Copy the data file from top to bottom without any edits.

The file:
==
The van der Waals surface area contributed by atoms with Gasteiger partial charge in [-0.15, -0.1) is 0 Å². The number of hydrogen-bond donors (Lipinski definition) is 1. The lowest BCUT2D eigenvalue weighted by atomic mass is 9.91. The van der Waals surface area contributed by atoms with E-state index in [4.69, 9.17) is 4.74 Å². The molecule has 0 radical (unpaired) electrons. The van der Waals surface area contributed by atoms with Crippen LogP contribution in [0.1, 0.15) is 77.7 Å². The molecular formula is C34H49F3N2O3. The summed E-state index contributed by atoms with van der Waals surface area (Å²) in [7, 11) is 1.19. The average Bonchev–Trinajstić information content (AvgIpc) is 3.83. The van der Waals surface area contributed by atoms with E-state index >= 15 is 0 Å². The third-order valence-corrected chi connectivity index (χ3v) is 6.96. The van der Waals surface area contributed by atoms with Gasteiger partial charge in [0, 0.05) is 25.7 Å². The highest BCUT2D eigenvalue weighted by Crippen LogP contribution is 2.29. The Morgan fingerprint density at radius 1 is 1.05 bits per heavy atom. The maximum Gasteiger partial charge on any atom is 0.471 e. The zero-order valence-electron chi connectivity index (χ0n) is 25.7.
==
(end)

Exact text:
The van der Waals surface area contributed by atoms with Gasteiger partial charge in [-0.15, -0.1) is 0 Å². The number of hydrogen-bond donors (Lipinski definition) is 1. The lowest BCUT2D eigenvalue weighted by atomic mass is 9.91. The van der Waals surface area contributed by atoms with E-state index in [4.69, 9.17) is 4.74 Å². The molecule has 0 radical (unpaired) electrons. The van der Waals surface area contributed by atoms with Crippen LogP contribution in [0.1, 0.15) is 77.7 Å². The molecular formula is C34H49F3N2O3. The summed E-state index contributed by atoms with van der Waals surface area (Å²) in [7, 11) is 1.19. The average Bonchev–Trinajstić information content (AvgIpc) is 3.83. The van der Waals surface area contributed by atoms with E-state index >= 15 is 0 Å². The third-order valence-corrected chi connectivity index (χ3v) is 6.96. The van der Waals surface area contributed by atoms with Gasteiger partial charge in [0, 0.05) is 25.7 Å². The highest BCUT2D eigenvalue weighted by Crippen LogP contribution is 2.29. The Morgan fingerprint density at radius 1 is 1.05 bits per heavy atom. The maximum Gasteiger partial charge on any atom is 0.471 e. The zero-order valence-electron chi connectivity index (χ0n) is 25.7.